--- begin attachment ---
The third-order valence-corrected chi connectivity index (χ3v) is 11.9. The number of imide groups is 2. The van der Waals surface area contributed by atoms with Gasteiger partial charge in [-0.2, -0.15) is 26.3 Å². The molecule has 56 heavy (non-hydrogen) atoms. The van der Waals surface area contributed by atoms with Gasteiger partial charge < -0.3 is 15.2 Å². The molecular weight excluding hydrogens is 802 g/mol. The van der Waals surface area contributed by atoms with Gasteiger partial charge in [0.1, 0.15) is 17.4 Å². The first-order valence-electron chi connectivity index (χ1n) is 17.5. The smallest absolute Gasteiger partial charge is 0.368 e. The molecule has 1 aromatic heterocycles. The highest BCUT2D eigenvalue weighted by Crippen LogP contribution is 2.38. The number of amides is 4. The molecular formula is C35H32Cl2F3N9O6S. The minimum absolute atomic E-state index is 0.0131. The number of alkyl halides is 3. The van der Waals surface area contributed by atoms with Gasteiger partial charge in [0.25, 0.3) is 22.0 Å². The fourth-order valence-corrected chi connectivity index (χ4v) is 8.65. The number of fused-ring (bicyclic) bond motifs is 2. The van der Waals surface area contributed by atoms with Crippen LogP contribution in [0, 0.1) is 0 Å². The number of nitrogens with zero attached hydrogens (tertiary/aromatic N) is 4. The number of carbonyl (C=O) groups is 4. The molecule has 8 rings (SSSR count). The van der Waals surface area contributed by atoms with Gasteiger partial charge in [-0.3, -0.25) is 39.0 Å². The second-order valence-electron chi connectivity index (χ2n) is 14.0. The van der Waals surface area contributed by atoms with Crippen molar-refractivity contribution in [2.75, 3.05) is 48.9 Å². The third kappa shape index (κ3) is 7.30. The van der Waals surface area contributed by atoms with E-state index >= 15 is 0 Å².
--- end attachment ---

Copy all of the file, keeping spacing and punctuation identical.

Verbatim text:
The third-order valence-corrected chi connectivity index (χ3v) is 11.9. The number of imide groups is 2. The van der Waals surface area contributed by atoms with Gasteiger partial charge in [-0.2, -0.15) is 26.3 Å². The molecule has 56 heavy (non-hydrogen) atoms. The van der Waals surface area contributed by atoms with Gasteiger partial charge < -0.3 is 15.2 Å². The molecular weight excluding hydrogens is 802 g/mol. The van der Waals surface area contributed by atoms with Gasteiger partial charge in [0.1, 0.15) is 17.4 Å². The first-order valence-electron chi connectivity index (χ1n) is 17.5. The smallest absolute Gasteiger partial charge is 0.368 e. The molecule has 1 aromatic heterocycles. The highest BCUT2D eigenvalue weighted by Crippen LogP contribution is 2.38. The number of amides is 4. The molecular formula is C35H32Cl2F3N9O6S. The minimum absolute atomic E-state index is 0.0131. The number of alkyl halides is 3. The van der Waals surface area contributed by atoms with Gasteiger partial charge in [0.25, 0.3) is 22.0 Å². The fourth-order valence-corrected chi connectivity index (χ4v) is 8.65. The number of fused-ring (bicyclic) bond motifs is 2. The van der Waals surface area contributed by atoms with Crippen LogP contribution in [0, 0.1) is 0 Å². The number of nitrogens with zero attached hydrogens (tertiary/aromatic N) is 4. The number of carbonyl (C=O) groups is 4. The molecule has 8 rings (SSSR count). The van der Waals surface area contributed by atoms with Gasteiger partial charge in [-0.3, -0.25) is 39.0 Å². The second-order valence-electron chi connectivity index (χ2n) is 14.0. The van der Waals surface area contributed by atoms with Crippen molar-refractivity contribution in [2.75, 3.05) is 48.9 Å². The third kappa shape index (κ3) is 7.30. The van der Waals surface area contributed by atoms with E-state index >= 15 is 0 Å².